Tuesday, September 18, 2007

UPDATE: Ware And Church History

In an earlier post about Ware's discourse on church history, I made a huge gaff. I omitted a section of substantial importance to sustain my proposition that corruption and illicit practices do not negate the legitimacy of Catholic bishops any more than of Orthodox bishops.

On page 105 (2nd Ed.), Ware discusses the 15th Century treatment of heretics:

"Joseph [St., Abbot of Volokalamsk] upheld the view all but universal in Christendom at this time: if heretics are recalcitrant, the Church must call in the civil arm and resort to prison, torture and if necessary fire."

I raise the matter primarily because I've heard from some considering Orthodoxy that they could not consider becoming Roman Catholic, as that church has tortured and killed people to convince them into the Church. It seems the shoe is on the other foot as well.

2 comments:

Gil Garza said...

An interesting feature of medieval Byzantium was the practice of enforcing savage canonical penalties.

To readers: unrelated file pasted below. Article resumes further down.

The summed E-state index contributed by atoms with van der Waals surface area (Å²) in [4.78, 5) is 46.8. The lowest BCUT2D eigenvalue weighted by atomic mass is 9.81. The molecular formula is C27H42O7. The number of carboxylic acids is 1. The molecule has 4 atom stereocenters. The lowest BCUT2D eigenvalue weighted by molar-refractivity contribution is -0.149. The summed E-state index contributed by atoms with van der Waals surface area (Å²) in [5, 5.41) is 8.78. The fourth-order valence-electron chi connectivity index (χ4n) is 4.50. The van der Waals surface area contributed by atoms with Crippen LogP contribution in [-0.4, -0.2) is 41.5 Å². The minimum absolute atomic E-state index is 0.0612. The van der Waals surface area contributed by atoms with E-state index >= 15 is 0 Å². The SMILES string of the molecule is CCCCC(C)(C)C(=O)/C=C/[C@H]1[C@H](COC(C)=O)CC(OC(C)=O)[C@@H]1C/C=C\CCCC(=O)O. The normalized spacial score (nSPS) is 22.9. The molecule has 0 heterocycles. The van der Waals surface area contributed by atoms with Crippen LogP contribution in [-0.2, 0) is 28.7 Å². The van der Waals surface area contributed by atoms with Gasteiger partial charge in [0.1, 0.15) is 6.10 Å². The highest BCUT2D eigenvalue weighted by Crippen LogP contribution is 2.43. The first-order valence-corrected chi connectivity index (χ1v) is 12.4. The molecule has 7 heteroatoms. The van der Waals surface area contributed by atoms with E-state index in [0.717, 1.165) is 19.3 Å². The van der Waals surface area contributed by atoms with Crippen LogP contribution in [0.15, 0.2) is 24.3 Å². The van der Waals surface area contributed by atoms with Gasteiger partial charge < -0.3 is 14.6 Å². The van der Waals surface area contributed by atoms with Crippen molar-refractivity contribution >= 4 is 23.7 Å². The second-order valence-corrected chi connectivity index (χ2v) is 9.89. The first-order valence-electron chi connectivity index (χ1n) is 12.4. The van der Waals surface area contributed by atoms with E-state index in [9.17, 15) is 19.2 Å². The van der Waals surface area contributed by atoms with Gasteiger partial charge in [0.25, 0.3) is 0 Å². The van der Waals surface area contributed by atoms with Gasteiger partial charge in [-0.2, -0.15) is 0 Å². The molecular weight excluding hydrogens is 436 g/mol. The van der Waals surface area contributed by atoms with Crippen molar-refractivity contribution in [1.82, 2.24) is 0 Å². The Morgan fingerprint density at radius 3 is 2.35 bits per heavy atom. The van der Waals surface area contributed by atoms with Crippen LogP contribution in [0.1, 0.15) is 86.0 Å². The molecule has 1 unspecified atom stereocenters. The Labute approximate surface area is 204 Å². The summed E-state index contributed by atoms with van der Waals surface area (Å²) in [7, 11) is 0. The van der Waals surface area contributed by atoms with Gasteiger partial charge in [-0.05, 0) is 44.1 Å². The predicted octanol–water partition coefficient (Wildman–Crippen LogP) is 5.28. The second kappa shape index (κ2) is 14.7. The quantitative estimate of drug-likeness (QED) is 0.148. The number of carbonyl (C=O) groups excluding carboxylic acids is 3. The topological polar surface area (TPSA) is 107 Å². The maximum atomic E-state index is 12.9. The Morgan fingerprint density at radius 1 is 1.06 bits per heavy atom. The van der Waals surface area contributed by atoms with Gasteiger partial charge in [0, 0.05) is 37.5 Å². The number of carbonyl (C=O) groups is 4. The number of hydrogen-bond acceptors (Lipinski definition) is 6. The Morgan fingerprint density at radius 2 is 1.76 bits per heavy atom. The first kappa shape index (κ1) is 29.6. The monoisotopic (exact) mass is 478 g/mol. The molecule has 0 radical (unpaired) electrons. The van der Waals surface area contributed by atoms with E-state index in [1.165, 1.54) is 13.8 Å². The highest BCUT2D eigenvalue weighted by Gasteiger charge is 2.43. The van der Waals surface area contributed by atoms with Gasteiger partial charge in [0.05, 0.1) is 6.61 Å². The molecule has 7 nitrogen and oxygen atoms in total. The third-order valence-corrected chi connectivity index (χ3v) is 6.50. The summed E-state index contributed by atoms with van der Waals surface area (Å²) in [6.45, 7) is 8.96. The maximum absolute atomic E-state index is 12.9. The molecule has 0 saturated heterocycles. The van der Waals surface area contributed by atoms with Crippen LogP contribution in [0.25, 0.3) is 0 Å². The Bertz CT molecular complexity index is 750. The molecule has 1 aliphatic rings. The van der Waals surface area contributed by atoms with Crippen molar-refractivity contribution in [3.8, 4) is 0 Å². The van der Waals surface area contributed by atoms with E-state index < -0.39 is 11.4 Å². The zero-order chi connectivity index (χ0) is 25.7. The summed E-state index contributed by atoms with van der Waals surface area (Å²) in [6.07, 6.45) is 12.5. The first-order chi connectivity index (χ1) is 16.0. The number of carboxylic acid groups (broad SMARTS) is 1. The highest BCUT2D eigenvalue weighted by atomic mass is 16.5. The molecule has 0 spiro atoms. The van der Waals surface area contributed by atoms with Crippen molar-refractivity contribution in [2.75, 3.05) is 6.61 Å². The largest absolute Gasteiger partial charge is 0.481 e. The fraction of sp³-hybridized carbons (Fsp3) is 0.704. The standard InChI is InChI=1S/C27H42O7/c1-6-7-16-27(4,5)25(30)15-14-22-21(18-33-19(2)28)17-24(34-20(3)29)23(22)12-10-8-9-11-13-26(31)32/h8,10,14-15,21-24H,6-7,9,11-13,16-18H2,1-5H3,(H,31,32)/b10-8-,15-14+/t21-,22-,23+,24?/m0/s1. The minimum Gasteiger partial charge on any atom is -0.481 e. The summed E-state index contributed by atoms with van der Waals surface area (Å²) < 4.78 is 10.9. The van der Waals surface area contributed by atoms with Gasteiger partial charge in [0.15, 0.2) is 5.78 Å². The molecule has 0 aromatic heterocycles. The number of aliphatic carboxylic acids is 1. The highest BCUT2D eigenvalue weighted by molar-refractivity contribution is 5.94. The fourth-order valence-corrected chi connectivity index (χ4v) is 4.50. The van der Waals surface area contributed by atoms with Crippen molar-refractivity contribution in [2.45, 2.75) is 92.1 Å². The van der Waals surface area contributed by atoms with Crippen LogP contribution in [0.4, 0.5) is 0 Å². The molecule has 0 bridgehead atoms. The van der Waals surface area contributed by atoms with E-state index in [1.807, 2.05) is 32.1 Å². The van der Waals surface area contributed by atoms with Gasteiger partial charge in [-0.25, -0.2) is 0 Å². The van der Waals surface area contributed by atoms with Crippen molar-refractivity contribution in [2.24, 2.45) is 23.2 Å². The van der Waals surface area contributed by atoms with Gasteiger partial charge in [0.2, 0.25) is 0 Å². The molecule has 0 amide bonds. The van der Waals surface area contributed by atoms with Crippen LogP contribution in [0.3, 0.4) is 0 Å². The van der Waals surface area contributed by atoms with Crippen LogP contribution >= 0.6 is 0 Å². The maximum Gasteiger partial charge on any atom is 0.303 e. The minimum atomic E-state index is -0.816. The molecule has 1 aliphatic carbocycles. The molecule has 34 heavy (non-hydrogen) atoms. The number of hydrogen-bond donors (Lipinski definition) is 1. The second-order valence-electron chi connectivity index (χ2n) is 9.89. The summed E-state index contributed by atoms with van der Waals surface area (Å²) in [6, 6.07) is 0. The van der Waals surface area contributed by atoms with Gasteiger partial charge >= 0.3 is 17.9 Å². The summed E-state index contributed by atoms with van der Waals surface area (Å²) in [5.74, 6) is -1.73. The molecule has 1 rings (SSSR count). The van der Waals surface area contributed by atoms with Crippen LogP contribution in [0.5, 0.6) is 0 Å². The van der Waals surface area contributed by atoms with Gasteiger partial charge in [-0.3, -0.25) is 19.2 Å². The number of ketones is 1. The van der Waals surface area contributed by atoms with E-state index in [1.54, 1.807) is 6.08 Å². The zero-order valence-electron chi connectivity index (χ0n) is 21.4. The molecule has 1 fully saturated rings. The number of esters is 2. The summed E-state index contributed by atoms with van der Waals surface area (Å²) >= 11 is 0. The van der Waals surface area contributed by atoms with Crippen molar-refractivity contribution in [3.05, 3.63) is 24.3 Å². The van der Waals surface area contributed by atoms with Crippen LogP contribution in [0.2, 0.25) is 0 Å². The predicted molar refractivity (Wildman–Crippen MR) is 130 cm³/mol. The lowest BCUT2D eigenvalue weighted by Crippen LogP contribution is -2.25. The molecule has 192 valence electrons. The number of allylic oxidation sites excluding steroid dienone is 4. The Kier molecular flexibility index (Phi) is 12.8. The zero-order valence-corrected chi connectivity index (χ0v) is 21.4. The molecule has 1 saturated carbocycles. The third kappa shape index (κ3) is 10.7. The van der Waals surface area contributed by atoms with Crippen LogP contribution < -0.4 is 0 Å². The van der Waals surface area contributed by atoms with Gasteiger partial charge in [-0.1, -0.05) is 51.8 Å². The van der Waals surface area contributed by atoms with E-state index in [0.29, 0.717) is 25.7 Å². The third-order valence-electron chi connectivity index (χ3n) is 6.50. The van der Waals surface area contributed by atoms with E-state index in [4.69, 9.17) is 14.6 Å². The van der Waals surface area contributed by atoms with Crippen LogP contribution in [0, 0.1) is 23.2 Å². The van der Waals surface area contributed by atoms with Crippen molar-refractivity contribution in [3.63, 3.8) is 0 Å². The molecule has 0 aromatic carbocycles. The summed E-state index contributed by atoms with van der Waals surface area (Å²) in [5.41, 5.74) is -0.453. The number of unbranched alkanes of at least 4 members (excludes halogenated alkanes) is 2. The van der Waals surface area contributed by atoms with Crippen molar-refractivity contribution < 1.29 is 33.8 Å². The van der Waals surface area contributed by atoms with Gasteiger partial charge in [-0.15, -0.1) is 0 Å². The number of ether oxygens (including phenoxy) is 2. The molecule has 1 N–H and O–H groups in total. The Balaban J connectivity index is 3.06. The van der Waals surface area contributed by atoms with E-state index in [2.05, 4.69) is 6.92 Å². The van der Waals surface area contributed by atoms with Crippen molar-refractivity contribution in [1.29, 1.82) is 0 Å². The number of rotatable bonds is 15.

The revision of Byzantine law in the 8th century known as the Ecloga (a snip is found here: http://www.fordham.edu/halsall/source/ecloga1.html ) called for penalties such as: chopping off noses, cutting out tongues, amputating hands and fingers, gouging out eyes, and burning off hair. These penalties were widely enforced for a host of crimes, ecclesiastical and civil. These penalties were unknown in Roman imperial law. Similar penalties existed (and still do) in Islamic courts. Perhaps, the exposure to Islamic law in Byzantium caused this shift.

As in Western societies, governments regularly enforced the rulings of ecclesiastical courts.

Thos said...

Gil,

Amazing to think about. This reminds me how difficult it is for me to remove myself from a 21st Century American world-view. Amazing how different a world it is that we live in.

I am indebted for your contribution.

Peace,
Thos.